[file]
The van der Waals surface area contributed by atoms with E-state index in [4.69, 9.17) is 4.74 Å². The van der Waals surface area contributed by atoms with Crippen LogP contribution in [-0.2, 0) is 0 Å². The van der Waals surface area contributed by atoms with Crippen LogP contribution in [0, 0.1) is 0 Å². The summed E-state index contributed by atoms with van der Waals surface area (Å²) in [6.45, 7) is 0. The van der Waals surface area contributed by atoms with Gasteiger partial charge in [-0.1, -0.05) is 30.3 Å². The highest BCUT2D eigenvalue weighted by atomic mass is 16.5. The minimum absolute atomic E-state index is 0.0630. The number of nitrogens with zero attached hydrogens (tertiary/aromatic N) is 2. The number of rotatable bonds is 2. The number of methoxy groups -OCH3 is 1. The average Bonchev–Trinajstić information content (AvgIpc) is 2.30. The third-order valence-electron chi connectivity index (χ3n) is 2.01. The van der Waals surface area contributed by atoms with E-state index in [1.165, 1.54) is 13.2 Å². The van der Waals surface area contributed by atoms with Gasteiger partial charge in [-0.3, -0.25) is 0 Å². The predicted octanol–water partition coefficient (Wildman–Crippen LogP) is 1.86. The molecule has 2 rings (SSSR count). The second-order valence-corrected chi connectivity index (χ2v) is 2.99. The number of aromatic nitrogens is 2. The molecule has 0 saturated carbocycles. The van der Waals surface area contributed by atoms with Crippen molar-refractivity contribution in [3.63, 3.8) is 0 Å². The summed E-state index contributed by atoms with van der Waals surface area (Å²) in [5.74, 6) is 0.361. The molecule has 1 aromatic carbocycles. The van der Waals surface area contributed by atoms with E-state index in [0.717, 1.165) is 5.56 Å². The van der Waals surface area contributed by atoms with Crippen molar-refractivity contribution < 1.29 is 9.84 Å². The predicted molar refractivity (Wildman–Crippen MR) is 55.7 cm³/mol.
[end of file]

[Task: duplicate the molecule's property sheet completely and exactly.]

The van der Waals surface area contributed by atoms with E-state index in [4.69, 9.17) is 4.74 Å². The van der Waals surface area contributed by atoms with Crippen LogP contribution in [-0.2, 0) is 0 Å². The van der Waals surface area contributed by atoms with Crippen LogP contribution in [0, 0.1) is 0 Å². The summed E-state index contributed by atoms with van der Waals surface area (Å²) in [6.45, 7) is 0. The van der Waals surface area contributed by atoms with Gasteiger partial charge in [-0.1, -0.05) is 30.3 Å². The highest BCUT2D eigenvalue weighted by atomic mass is 16.5. The minimum absolute atomic E-state index is 0.0630. The number of nitrogens with zero attached hydrogens (tertiary/aromatic N) is 2. The number of rotatable bonds is 2. The number of methoxy groups -OCH3 is 1. The average Bonchev–Trinajstić information content (AvgIpc) is 2.30. The third-order valence-electron chi connectivity index (χ3n) is 2.01. The van der Waals surface area contributed by atoms with E-state index in [1.165, 1.54) is 13.2 Å². The van der Waals surface area contributed by atoms with Gasteiger partial charge in [-0.3, -0.25) is 0 Å². The predicted octanol–water partition coefficient (Wildman–Crippen LogP) is 1.86. The molecule has 2 rings (SSSR count). The second-order valence-corrected chi connectivity index (χ2v) is 2.99. The number of aromatic nitrogens is 2. The molecule has 0 saturated carbocycles. The van der Waals surface area contributed by atoms with Crippen molar-refractivity contribution in [3.63, 3.8) is 0 Å². The summed E-state index contributed by atoms with van der Waals surface area (Å²) in [5.74, 6) is 0.361. The molecule has 1 aromatic carbocycles. The van der Waals surface area contributed by atoms with E-state index in [0.717, 1.165) is 5.56 Å². The van der Waals surface area contributed by atoms with Crippen molar-refractivity contribution < 1.29 is 9.84 Å². The predicted molar refractivity (Wildman–Crippen MR) is 55.7 cm³/mol.